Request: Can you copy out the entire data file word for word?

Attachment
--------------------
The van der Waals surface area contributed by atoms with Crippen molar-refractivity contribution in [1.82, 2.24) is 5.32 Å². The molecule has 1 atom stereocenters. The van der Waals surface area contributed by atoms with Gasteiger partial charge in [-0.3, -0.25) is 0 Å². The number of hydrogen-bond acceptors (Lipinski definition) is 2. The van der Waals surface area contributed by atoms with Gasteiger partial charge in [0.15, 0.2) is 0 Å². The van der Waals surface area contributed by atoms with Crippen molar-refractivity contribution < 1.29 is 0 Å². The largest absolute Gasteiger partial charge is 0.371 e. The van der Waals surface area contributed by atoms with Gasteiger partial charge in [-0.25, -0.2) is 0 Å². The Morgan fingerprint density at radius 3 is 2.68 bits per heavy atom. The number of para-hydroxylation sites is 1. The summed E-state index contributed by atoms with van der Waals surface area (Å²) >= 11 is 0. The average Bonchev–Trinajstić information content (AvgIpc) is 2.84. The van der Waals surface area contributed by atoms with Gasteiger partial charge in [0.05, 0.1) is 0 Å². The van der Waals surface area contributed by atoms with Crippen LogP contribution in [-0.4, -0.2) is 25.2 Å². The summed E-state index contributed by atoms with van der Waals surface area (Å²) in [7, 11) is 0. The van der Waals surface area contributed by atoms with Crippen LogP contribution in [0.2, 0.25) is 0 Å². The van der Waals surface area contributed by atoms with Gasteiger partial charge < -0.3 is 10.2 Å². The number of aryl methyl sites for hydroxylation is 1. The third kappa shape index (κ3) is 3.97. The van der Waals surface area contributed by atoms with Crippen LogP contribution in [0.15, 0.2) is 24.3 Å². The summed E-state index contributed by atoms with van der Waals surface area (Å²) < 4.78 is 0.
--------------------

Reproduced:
The van der Waals surface area contributed by atoms with Crippen molar-refractivity contribution in [1.82, 2.24) is 5.32 Å². The molecule has 1 atom stereocenters. The van der Waals surface area contributed by atoms with Gasteiger partial charge in [-0.3, -0.25) is 0 Å². The number of hydrogen-bond acceptors (Lipinski definition) is 2. The van der Waals surface area contributed by atoms with Gasteiger partial charge in [0.15, 0.2) is 0 Å². The van der Waals surface area contributed by atoms with Crippen molar-refractivity contribution < 1.29 is 0 Å². The largest absolute Gasteiger partial charge is 0.371 e. The van der Waals surface area contributed by atoms with Gasteiger partial charge in [-0.25, -0.2) is 0 Å². The Morgan fingerprint density at radius 3 is 2.68 bits per heavy atom. The number of para-hydroxylation sites is 1. The summed E-state index contributed by atoms with van der Waals surface area (Å²) >= 11 is 0. The average Bonchev–Trinajstić information content (AvgIpc) is 2.84. The van der Waals surface area contributed by atoms with Gasteiger partial charge in [0.05, 0.1) is 0 Å². The van der Waals surface area contributed by atoms with Crippen LogP contribution in [-0.4, -0.2) is 25.2 Å². The summed E-state index contributed by atoms with van der Waals surface area (Å²) in [7, 11) is 0. The van der Waals surface area contributed by atoms with Crippen LogP contribution in [0.2, 0.25) is 0 Å². The van der Waals surface area contributed by atoms with Gasteiger partial charge < -0.3 is 10.2 Å². The number of aryl methyl sites for hydroxylation is 1. The third kappa shape index (κ3) is 3.97. The van der Waals surface area contributed by atoms with Crippen LogP contribution in [0.15, 0.2) is 24.3 Å². The summed E-state index contributed by atoms with van der Waals surface area (Å²) < 4.78 is 0.